Windsor hum search could have a celestial solution

The bothersome background noise has appeared from time to time in the southern Ontario border city, described as …When it comes to a mysterious hum emanating from somewhere near Windsor, Ont., the truth is out there.

The bothersome background noise has appeared from time to time in the southern Ontario border city, described as the sound of an idling truck, a train and a pounding bass.

For afflicted residents, it is torture. Worse yet, no one know what it is. And some doubt it even exists.

The government is now turning to an astronomer to root out an answer.

CBC News reports that the government has approved $60,000 in research grants to two university groups ready to investigate the source of the sound.

[ Related: Windsor's mysterious hum research to be funded by Ottawa ]

Colin Novak, an acoustics expert at the University of Windsor, will team with Western University astronomer Peter Brown to chase down the source.

The team will use low-frequency microphones usually used to track meteors to detect infrasound.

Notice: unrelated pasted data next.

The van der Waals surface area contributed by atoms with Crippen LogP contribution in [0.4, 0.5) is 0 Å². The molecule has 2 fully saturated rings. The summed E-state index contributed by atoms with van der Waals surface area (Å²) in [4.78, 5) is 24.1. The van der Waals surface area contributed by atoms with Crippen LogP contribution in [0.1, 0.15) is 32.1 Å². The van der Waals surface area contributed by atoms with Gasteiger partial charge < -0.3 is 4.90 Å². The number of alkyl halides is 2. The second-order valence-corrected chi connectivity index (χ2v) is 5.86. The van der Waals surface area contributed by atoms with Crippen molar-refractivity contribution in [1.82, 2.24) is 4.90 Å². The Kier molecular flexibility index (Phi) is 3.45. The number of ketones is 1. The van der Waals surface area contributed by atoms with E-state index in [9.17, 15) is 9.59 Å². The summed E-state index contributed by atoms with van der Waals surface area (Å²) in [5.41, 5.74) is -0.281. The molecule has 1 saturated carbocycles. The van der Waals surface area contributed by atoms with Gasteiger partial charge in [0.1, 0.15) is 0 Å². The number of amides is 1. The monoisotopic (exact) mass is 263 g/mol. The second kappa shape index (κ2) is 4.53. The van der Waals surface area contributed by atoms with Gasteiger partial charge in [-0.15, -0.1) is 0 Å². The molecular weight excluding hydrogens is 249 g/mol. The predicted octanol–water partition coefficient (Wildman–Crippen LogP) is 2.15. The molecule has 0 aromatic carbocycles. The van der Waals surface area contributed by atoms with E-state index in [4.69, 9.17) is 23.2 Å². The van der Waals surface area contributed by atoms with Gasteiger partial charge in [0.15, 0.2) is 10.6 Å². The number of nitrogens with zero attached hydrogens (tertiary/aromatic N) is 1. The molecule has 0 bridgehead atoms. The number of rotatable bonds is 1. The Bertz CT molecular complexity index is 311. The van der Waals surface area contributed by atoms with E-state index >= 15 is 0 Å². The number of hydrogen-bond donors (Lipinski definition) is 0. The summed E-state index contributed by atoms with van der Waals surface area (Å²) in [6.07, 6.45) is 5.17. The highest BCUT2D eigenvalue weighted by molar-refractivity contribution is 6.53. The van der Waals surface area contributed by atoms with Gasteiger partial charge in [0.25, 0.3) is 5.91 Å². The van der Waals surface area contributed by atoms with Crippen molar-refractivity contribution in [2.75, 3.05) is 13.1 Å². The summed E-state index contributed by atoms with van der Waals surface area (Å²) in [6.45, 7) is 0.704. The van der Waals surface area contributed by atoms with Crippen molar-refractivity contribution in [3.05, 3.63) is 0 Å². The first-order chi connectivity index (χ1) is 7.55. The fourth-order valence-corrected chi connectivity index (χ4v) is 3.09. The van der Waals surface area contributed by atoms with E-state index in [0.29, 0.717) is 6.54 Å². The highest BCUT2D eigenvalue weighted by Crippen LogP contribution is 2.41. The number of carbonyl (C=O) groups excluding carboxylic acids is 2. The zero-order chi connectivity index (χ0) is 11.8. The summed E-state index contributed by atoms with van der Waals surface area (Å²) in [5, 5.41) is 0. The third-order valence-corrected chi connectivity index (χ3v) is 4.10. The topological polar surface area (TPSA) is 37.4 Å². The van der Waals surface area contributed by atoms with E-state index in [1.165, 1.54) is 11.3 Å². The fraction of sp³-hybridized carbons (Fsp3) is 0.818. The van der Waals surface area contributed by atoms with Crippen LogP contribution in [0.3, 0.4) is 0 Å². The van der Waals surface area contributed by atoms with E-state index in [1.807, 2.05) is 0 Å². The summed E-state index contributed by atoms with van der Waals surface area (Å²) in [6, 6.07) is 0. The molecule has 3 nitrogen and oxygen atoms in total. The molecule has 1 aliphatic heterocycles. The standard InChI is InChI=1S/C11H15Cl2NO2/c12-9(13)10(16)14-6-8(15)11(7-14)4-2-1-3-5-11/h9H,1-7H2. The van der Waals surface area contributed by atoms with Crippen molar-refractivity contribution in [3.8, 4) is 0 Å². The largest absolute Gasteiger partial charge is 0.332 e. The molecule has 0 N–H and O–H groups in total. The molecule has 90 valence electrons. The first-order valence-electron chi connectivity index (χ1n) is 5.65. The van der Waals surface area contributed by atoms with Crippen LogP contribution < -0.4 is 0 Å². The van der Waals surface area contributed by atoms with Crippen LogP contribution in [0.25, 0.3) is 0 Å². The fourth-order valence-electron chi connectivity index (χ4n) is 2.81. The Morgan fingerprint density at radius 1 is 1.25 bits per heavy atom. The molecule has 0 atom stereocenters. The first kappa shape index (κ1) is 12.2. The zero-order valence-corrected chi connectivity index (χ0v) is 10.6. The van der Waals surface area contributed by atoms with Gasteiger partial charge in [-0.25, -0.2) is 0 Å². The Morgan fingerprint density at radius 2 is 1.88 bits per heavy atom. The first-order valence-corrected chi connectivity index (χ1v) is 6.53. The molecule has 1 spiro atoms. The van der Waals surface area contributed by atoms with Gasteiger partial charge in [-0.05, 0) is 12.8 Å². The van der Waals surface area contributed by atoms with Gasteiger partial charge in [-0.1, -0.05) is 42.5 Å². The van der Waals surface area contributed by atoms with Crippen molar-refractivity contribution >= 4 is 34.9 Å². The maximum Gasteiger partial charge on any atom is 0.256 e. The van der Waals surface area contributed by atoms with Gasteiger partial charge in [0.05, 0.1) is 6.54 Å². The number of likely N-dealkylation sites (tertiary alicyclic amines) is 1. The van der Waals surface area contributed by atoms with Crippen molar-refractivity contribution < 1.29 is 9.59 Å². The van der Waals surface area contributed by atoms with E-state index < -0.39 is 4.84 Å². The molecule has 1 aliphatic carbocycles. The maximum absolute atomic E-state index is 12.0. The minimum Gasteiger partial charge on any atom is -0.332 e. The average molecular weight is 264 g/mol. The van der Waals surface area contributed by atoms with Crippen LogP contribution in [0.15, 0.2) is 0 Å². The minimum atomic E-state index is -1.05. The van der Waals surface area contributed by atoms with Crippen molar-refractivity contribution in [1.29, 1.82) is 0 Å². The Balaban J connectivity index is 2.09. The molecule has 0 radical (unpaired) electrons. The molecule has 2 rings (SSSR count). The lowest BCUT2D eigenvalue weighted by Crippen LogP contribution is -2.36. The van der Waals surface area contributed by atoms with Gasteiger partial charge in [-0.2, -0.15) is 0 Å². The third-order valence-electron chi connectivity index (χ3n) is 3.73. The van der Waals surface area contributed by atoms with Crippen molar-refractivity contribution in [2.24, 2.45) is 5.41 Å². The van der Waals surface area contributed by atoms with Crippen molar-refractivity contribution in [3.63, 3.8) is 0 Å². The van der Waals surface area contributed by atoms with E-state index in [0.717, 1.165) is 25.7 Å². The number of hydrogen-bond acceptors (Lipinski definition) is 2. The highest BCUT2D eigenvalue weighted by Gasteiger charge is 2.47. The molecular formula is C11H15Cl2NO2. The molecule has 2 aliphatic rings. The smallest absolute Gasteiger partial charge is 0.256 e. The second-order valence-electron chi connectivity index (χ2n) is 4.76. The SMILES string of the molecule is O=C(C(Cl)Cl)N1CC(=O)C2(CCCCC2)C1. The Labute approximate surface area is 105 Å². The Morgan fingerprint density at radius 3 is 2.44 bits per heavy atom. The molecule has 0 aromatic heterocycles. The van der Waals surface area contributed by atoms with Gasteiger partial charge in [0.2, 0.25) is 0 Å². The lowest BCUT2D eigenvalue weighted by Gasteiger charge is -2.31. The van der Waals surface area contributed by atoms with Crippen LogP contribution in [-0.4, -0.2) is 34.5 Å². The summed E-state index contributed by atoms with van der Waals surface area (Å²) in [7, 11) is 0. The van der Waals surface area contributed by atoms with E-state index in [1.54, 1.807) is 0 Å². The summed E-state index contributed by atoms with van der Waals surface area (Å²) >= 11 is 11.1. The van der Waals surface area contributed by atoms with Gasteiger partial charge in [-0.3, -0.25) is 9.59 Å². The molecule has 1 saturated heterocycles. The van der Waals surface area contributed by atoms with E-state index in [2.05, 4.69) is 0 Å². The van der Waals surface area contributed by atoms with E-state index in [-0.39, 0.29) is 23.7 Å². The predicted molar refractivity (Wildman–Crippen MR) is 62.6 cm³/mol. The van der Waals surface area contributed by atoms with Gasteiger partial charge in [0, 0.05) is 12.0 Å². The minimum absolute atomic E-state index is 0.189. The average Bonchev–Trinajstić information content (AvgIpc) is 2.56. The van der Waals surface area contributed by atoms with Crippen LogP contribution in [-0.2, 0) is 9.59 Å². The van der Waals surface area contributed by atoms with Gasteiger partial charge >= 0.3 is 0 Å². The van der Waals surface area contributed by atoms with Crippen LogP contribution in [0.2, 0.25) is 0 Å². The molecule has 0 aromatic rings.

And, before you ask, here is an explanation on what infrasound is. In short: it is sound you can’t hear, like a volcano stirring or meteor passing Earth, or a space shuttle launch in Florida… if you are not in Florida.

But the real question is, why the hum is the government approving a research grant instead of getting to the root of the problem itself?

Well, actually. Natural Resources Canada did its own study last year and found that the sound was likely coming from Zug Island, a small man-made island on the Michigan side of the border.

According to the Canadian Press, a U.S. steel mill re-opened on Zug Island about the time that the hum appeared. ABC News reported on the hum last year, stating that people south of the border couldn't even hear the sound. State officials did their own search and found nothing.

[ Related: International Joint Commission studies Windsor hum ]

There are too many questions to assume the hum will go away any time soon. Without absolute proof there is little chance a U.S. industry will change its habits to appease a handful of Canadians.

You might as well ask them to fly to the moon.